It is easy to fall into the trap of feeling like we are above tragedy. On the other hand, it is easy to spend excessive energy awaiting tragedy, coming up with endless scenarios in your head. I tend to identify more with the former. Of course, I have worried about tragedy happening, thinking a headache is a tumor and such, but I usually dismiss the intrusive thoughts with a “that would never happen to me” kind of thing.
The scary truth is that these bizarre scenarios we often see on TV (Grey’s Anatomy comes to mind) could happen to any one. Tragedy disregards age, family situation, socioeconomic status, gender, etc. Death isn’t limited to the elderly, and cancer isn’t limited to the unhealthy. In Laura’s Blog, she mentions Track athlete Baily Gorman, who was diagnosed with cancer her senior year of high school. I actually went to school with Baily, and everyone was appalled at the news of her diagnosis. How could a young girl who ran every day, was widely loved, and lived such a healthy lifestyle get cancer? If she was able to get cancer, what was stopping a disease from coming after me? After this news, my mindset shifted from blowing off the intrusive thoughts to obsessing over them. Luckily, that passed, but like Laura, I was bewildered by “the commonality of such circumstances.” Unfortunately, the years between Baily’s diagnosis and where I am now have reinforced the idea that yeah, this really happens.
I mentioned earlier that Grey’s Anatomy comes to mind when thinking of these impossible misfortunes. I am a Grey’s feen, so I have seen countless inconceivable deaths. Obviously, these specific situations are fictional, which makes them easier to believe to be impossible. Nobody actually dies when they are supposed to have a simple procedure, they just tell you that’s a potential side effect as a CYA (as Dr. Easton would say). Well they cover their ass for a reason, because I can tell you that kind of thing is in fact possible.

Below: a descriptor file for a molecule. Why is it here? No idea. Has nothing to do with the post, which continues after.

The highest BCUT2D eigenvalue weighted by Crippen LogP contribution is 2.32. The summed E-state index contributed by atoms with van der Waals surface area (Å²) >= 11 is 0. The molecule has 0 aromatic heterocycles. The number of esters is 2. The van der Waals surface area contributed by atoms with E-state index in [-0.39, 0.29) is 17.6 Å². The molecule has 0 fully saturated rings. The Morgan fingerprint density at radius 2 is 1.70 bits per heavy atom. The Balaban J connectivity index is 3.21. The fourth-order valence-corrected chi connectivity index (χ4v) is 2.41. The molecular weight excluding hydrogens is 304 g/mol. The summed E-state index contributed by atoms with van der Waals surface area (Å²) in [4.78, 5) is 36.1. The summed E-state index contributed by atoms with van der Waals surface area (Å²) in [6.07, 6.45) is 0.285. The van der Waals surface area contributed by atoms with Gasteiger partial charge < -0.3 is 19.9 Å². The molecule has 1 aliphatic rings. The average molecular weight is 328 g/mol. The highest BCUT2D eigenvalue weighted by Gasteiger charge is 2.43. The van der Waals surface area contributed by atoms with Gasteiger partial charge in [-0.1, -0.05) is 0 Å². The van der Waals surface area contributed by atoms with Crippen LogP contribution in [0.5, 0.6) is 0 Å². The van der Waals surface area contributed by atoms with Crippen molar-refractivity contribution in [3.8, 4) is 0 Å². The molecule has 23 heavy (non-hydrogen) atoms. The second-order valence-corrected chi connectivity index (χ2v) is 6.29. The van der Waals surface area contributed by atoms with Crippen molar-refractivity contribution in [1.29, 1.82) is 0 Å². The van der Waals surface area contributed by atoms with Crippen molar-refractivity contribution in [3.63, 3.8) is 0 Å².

Almost exactly a year ago, I was getting ready to leave for school when my mom came running down the stairs to me screaming. Her best friend, my honorary aunt, our next door neighbor for years, had literally collapsed. I didn’t realize at the time that she would never wake up. She was due to have a standard hysterectomy in a week, and there was a complication with her medication that set a blood clot free, cutting off oxygen to her brain. As a disclaimer, I am not sharing this for sympathy or to scare anyone; doctors even said this was very unusual. I am sharing this to illustrate that even when I thought I was above all that dramatized tragedy, I realized yeah, that really does happen, and it can happen to me.
As I am writing this blogpost, I realize that there are plenty of stories I could share about friends, or friends of friends, that would support “the commonality of such circumstances,” as Laura put it. Yet I still feel like said events should be part of the fictional category. Is this my brains defense mechanism to avoid the feeling of impending doom? Or is it pure ignorance? Perhaps it is something all together. Whatever it is, that discussion is not the purpose of this blog post, so I will save it for later. The point I am trying to make is that these “extenuating circumstances” are really not that unusual, so we need to open our minds. We never know what someone else could be going through, so we must treat them accordingly.